It does in Shelly Reuben’s The Boys of Sabbath Street too. Artemus Ackerman, mayor of the small city of Calendar, wants the town to have a museum of magic. The idea is that it’ll bring in tourists and therefore, more revenue. The plan is to convert the old Baldwin Theater for the purpose, and Ackerman has hopes that he can get the funding he needs for the project. Then, there’s a fire on the same street as the site of the proposed museum. No-one’s killed, but the property destruction worries everyone. Matters get worse when there’s another fire. And another. Now it’s clear that an arsonist is at work. Ackerman’s assistant and publicist Maggie Wakeling works with Fire Marshal George Copeland to find and stop the arsonist before there’s any more damage or any loss of life. When they find out who that person is, we discover that the slow buildup of stress has had a lot to do with the events in the story.

It isn’t always ‘the quiet ones’ who commit crime. But the slow buildup of stress and trouble can have all sorts of terrible consequences. These are a few examples. Your turn.
 
 
 

*NOTE: The title of this post is a line from Green Day’s Basket Case.

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Filed under Agatha Christie, Ellery Queen, Håkan Nesser, P.D. James, Shelly Reuben

Hooray and Hallelujah, You Had it Coming To Ya*

Bursting Bubbles and BalloonsMost of us don’t take pleasure in others’ misfortune. Every once in a while, though, we do like to see certain people being ‘taken down a peg.’ That’s especially true if the person being humbled is arrogant or annoyingly officious. It can be satisfying to see people like that put in their proverbial place. That’s certainly true in real life, and we see it in crime fiction too.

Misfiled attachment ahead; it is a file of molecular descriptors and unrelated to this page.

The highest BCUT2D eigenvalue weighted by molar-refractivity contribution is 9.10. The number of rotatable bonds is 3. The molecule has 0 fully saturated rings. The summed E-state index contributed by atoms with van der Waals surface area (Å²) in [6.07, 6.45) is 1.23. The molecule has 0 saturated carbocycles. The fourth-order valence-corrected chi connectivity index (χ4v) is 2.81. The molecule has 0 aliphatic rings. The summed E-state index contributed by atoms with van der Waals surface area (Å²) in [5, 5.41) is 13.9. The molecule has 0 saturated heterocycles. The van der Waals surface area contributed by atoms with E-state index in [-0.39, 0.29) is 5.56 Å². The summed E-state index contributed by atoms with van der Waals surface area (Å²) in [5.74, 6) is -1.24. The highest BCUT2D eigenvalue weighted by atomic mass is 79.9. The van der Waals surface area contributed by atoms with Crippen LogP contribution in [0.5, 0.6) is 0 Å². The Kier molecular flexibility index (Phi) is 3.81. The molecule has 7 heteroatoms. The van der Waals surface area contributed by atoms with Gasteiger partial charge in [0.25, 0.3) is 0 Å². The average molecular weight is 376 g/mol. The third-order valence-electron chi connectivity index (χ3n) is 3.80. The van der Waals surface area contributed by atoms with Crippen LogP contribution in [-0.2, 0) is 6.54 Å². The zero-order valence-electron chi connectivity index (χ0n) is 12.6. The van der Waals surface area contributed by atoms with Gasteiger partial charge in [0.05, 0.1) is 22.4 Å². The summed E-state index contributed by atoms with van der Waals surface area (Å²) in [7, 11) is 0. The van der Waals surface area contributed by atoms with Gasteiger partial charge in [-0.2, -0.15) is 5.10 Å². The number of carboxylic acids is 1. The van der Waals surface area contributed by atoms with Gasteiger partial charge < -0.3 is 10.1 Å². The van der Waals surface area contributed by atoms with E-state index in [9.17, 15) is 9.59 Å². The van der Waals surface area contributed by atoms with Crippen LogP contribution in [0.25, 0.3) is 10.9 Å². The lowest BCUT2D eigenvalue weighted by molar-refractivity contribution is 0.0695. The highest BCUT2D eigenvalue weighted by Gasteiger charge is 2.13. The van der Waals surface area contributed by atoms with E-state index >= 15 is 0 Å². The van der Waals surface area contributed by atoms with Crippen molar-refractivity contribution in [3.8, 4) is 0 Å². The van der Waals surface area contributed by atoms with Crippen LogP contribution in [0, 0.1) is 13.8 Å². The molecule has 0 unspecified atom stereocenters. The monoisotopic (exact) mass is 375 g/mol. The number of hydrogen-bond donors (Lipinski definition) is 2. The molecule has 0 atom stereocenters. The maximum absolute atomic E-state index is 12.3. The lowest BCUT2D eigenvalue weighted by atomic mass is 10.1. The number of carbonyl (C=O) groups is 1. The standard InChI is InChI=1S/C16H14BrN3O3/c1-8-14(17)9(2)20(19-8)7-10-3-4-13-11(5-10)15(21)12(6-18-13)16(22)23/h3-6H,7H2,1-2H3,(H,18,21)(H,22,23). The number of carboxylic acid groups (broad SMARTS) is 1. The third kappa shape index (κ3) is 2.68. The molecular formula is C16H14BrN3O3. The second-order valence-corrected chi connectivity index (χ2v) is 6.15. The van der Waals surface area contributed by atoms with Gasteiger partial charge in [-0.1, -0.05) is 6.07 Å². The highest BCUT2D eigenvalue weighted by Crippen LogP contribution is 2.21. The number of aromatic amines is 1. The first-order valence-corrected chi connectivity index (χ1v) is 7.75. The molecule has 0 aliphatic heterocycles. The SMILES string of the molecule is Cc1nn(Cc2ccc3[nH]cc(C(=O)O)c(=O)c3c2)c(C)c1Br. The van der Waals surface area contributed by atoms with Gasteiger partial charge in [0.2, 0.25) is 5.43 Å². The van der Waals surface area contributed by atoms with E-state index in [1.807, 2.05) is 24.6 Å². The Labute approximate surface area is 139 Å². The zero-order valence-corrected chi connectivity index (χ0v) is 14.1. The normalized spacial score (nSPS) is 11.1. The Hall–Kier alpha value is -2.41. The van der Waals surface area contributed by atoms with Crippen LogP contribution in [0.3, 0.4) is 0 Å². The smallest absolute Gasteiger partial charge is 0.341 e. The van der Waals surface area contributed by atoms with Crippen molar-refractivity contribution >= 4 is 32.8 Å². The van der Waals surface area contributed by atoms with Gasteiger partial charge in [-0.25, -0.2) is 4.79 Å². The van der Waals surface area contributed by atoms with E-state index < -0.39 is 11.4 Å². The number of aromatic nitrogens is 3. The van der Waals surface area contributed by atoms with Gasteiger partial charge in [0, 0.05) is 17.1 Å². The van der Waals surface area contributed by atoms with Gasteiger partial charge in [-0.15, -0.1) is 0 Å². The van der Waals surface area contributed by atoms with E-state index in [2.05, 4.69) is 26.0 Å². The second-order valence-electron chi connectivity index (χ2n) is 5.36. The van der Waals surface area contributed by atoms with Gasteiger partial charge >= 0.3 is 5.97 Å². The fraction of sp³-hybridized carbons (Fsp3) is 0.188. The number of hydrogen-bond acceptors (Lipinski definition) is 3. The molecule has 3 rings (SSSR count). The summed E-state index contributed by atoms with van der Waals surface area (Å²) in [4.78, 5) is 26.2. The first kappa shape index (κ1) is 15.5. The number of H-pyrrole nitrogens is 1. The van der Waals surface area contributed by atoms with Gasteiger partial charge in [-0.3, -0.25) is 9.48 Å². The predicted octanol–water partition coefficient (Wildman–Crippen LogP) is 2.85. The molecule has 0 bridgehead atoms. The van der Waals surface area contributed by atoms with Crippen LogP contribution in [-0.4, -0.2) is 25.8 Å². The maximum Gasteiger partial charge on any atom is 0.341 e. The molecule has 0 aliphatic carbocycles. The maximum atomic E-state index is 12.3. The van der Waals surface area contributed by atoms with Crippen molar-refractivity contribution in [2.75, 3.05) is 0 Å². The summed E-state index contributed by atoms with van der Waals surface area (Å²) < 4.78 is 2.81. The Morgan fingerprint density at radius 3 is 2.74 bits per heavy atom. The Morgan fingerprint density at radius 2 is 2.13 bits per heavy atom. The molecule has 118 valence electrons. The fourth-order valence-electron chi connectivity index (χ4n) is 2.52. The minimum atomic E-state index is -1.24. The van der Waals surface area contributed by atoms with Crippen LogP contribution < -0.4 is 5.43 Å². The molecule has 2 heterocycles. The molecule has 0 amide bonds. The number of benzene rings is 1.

There’s a incident like that in Agatha Christie’s The Murder on the Links. Hercule Poirot and Captain Hastings travel to Merlinville-sur-Mer in France at the request of Paul Renauld. He’s written to Poirot claiming that he is in possession of a secret that some very nasty people want to know. Because of that, his life’s in danger. By the time Poirot and Hastings get to France though, it’s too late. Renauld has been stabbed and his body found by a golf course that abuts his home. The Sûreté has sent M. Giraud to solve the murder, and almost from the moment they meet, he and Poirot are at odds. Poirot is not known for his humility about his detection skills, but Giraud is far worse. He’s arrogant, rude and condescending, and Poirot soon has enough of him. It gets to the point where Poirot decides to put Giraud in his place. He bets the Inspector five hundred francs that he can solve Renauld’s murder before Giraud does. As you might expect, Poirot wins the bet, pulling Giraud down more than one peg, as the saying goes. And what does Poirot do with his winnings? He buys a model foxhound to adorn his mantel. Here’s what he says to Hastings about it:

 

‘Is he not a splendid fellow? I call him Giraud!’

 

It’s not hard to fault him for that…

I think we all have our particular favourite quote or ‘zinger’ that puts a character in her or his place. One of mine comes in Håkan Nesser’s Mind’s Eye, the first of his Van Veeteren series. Eva Ringmar has been found murdered in her bathtub. Her husband Janek Mitter is the most likely suspect, and it doesn’t help his case that he was so drunk on the night of the murder that he remembers very little about anything. He’s put on trial and cross-questioned by an officious prosecutor who quickly gets everyone annoyed. When the prosecutor asks Mitter how he knows he didn’t kill his wife (since he was so drunk), here’s what Mitter says:

 

‘I know I didn’t kill her; because I didn’t kill her. Just as I’m sure that you know you are not wearing frilly knickers today, because you aren’t. Not today.’

 

Truly an inspired response…